Raleigh, N.C. — Weeks after squelching rumors that he was leaving to run for political office, Transportation Secretary Tony Tata resigned Tuesday to, as Gov. Pat McCrory said in a statement, focus on "personal and family matters."
"Tony Tata has been a valuable partner in our efforts to reform and modernize North Carolina’s transportation system," McCrory said. "His dedication to the people of North Carolina is in keeping with his long career of service to his community, state and country."
Before joining the Department of Transportation in 2013, Tata served as Wake County school superintendent, where his two-year tenure was marked by political strife.
A new Republican majority on the school board intent on changing the student assignment system in the school district hired him in late 2010, but parental dissatisfaction with the process – and with Tata's redesigned bus routes that took hours to complete – helped Democrats regain control of the board in 2011. Tata then clashed with the new board members over their priorities, and he was fired in September 2012.
Tata had a career in the Army, retiring in 2009 as a brigadier general. In recent years, he has become an author, writing four fiction books, and a frequent guest on cable news shows. His publisher recently signed him to another two-book contract.
"Along with giving 100 percent effort in my day job, I was really working around the clock," he said in a Tuesday interview with WRAL News to explain his sudden departure from DOT.
"There's been a lot of indecision and a lot of turmoil within the family to figure out a way forward for me," he said. "It may seem sudden, but it's not."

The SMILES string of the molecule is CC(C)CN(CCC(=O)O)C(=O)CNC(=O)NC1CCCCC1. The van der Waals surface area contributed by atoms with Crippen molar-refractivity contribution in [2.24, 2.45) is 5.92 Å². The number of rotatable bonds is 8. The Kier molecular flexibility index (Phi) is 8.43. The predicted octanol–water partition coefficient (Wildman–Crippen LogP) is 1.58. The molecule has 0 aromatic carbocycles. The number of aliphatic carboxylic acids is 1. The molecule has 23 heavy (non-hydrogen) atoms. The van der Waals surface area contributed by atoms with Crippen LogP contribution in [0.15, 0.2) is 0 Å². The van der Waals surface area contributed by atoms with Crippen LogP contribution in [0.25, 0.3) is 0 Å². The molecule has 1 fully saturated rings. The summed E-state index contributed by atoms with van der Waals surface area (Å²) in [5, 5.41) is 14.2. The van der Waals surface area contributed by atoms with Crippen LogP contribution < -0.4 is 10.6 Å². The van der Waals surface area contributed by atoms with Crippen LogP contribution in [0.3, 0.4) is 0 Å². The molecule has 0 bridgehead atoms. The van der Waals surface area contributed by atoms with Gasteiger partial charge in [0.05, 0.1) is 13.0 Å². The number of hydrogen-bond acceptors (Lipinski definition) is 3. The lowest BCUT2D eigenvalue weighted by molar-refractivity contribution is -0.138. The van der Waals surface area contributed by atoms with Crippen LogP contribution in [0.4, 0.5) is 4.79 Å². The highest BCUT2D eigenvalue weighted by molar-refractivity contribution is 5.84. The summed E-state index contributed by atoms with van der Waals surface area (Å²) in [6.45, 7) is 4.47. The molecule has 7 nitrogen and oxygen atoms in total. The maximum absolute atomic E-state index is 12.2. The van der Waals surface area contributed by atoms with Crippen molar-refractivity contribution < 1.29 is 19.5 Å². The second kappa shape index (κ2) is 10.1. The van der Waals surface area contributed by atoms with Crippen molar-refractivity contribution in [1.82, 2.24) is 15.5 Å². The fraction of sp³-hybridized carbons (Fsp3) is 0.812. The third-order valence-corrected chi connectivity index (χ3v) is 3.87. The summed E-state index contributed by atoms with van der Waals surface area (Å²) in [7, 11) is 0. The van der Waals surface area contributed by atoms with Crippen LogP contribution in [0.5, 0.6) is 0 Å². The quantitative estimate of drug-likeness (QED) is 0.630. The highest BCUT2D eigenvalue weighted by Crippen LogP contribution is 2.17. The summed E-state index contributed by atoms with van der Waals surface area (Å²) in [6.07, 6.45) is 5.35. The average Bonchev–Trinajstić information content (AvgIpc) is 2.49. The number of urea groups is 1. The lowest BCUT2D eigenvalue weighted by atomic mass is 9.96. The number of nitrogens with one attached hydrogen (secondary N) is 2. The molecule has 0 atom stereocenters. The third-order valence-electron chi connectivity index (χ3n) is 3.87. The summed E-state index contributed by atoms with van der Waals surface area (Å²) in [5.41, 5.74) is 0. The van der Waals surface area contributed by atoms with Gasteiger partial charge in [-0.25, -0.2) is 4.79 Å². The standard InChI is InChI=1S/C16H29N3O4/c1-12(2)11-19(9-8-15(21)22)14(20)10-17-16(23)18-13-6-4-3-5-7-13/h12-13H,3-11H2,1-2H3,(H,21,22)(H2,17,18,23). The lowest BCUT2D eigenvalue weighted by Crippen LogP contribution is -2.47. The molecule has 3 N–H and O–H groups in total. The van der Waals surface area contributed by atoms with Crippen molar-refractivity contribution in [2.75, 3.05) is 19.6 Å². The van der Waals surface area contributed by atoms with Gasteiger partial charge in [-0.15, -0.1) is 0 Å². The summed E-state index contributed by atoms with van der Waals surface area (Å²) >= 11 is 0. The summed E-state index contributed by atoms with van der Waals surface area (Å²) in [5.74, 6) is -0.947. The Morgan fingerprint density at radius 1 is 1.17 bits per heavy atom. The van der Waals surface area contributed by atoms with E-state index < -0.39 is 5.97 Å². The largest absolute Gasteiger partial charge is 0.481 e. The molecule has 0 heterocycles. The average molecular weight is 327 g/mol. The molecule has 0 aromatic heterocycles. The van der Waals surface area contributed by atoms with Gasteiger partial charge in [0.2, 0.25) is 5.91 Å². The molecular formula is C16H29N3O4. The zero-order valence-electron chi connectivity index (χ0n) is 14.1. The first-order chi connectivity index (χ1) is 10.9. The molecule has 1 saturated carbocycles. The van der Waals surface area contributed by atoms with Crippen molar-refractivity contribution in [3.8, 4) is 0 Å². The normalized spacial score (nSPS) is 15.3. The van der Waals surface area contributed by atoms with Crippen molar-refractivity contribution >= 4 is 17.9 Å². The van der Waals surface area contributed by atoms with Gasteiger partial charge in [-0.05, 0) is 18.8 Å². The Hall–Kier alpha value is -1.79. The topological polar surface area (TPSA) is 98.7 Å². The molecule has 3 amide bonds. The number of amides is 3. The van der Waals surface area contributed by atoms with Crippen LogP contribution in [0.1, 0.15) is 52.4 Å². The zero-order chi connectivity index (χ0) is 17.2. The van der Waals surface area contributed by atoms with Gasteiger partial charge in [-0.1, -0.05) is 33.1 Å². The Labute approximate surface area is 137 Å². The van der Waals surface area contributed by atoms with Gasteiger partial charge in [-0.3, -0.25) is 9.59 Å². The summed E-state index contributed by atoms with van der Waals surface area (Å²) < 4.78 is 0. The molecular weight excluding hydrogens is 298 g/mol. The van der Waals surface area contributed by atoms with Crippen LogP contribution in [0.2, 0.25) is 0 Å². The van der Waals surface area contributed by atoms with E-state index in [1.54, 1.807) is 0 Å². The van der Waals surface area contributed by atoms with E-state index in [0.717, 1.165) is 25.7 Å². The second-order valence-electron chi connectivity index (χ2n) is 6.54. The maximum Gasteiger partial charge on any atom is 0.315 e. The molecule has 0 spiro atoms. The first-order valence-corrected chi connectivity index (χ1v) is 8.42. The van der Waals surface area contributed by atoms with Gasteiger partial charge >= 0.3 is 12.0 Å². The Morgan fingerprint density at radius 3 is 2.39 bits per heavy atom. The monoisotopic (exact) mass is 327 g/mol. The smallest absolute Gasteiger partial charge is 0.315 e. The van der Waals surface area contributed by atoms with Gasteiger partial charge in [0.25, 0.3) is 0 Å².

In early June, the National Journal quoted an unnamed source who said Tata was preparing to challenge Republican 3rd District Congressman Walter Jones in 2016, but the DOT issued a statement that Tata planned to stay with the agency.
Tata said Tuesday that he wasn't ready to leave at that time, noting that he wanted to finish a deal with environmental groups to settle a long-running court challenge that has blocked construction on a replacement for the aging Bonner Bridge on the Outer Banks. That deal was announced in mid-June.
Tata isn't ruling out a future campaign, however.
"I'm considering every option for the future," he said. "I've always said I will serve where I can do the most good and where I can make the most contribution."
As DOT secretary, he helped implement the Strategic Mobility Formula, which changed the way highway projects are funded to put more emphasis on relieving congestion, improving safety and the potential for long-term job creation. He also integrated airports, rail and ports into the state's 25-year transportation infrastructure plan, and his staff changed office hours and implemented online driver's license renewals at the Division of Motor Vehicles to improve customer service.
"This job takes a toll," he said, calling his schedule of traveling to DOT facilities statewide and dealing with transportation politics in Raleigh and Washington, D.C., "insane."
Together with his time leading Wake County schools, he said, "It's been almost five years of grinding public service."
Chief Deputy DOT Secretary Nick Tennyson has been named acting transportation secretary. Tennyson, a former Durham mayor, has overseen DOT operational and support functions.